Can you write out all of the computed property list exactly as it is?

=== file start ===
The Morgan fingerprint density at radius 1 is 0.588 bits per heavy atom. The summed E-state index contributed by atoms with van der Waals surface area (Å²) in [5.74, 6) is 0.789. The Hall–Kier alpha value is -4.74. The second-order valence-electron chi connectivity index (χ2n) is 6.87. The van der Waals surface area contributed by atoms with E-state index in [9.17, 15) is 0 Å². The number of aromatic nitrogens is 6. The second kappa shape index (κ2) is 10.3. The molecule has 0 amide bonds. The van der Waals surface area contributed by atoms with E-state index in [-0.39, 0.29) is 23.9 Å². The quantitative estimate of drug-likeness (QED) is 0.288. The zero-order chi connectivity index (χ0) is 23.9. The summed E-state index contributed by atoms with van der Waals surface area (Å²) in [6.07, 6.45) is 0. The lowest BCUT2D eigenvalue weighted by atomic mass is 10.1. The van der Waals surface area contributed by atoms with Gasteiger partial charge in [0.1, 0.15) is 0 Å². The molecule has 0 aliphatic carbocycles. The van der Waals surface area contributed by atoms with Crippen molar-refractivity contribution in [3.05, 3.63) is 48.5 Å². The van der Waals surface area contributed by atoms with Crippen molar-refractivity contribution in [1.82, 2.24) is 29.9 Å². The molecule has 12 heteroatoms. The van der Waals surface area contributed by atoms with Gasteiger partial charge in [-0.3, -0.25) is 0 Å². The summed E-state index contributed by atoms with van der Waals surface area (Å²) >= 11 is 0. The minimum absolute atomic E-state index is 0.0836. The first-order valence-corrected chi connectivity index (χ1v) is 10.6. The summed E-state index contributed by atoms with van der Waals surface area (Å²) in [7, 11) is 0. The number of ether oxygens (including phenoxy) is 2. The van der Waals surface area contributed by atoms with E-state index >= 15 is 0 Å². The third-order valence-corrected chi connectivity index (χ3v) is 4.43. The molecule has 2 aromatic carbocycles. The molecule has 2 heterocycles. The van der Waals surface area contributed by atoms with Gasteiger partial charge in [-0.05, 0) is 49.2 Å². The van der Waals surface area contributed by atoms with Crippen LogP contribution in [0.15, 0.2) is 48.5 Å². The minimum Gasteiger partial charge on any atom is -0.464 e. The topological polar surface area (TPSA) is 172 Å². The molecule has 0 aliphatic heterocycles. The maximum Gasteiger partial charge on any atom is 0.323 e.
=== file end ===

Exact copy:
The Morgan fingerprint density at radius 1 is 0.588 bits per heavy atom. The summed E-state index contributed by atoms with van der Waals surface area (Å²) in [5.74, 6) is 0.789. The Hall–Kier alpha value is -4.74. The second-order valence-electron chi connectivity index (χ2n) is 6.87. The van der Waals surface area contributed by atoms with E-state index in [9.17, 15) is 0 Å². The number of aromatic nitrogens is 6. The second kappa shape index (κ2) is 10.3. The molecule has 0 amide bonds. The van der Waals surface area contributed by atoms with E-state index in [-0.39, 0.29) is 23.9 Å². The quantitative estimate of drug-likeness (QED) is 0.288. The zero-order chi connectivity index (χ0) is 23.9. The summed E-state index contributed by atoms with van der Waals surface area (Å²) in [6.07, 6.45) is 0. The lowest BCUT2D eigenvalue weighted by atomic mass is 10.1. The van der Waals surface area contributed by atoms with Gasteiger partial charge in [0.1, 0.15) is 0 Å². The molecule has 0 aliphatic carbocycles. The van der Waals surface area contributed by atoms with Crippen molar-refractivity contribution in [3.05, 3.63) is 48.5 Å². The van der Waals surface area contributed by atoms with Crippen molar-refractivity contribution in [1.82, 2.24) is 29.9 Å². The molecule has 12 heteroatoms. The van der Waals surface area contributed by atoms with Gasteiger partial charge in [-0.3, -0.25) is 0 Å². The summed E-state index contributed by atoms with van der Waals surface area (Å²) >= 11 is 0. The minimum absolute atomic E-state index is 0.0836. The first-order valence-corrected chi connectivity index (χ1v) is 10.6. The summed E-state index contributed by atoms with van der Waals surface area (Å²) in [7, 11) is 0. The number of ether oxygens (including phenoxy) is 2. The van der Waals surface area contributed by atoms with E-state index >= 15 is 0 Å². The third-order valence-corrected chi connectivity index (χ3v) is 4.43. The molecule has 2 aromatic carbocycles. The molecule has 2 heterocycles. The van der Waals surface area contributed by atoms with Gasteiger partial charge in [-0.05, 0) is 49.2 Å². The van der Waals surface area contributed by atoms with Crippen LogP contribution in [0.15, 0.2) is 48.5 Å². The minimum Gasteiger partial charge on any atom is -0.464 e. The topological polar surface area (TPSA) is 172 Å². The molecule has 0 aliphatic heterocycles. The maximum Gasteiger partial charge on any atom is 0.323 e.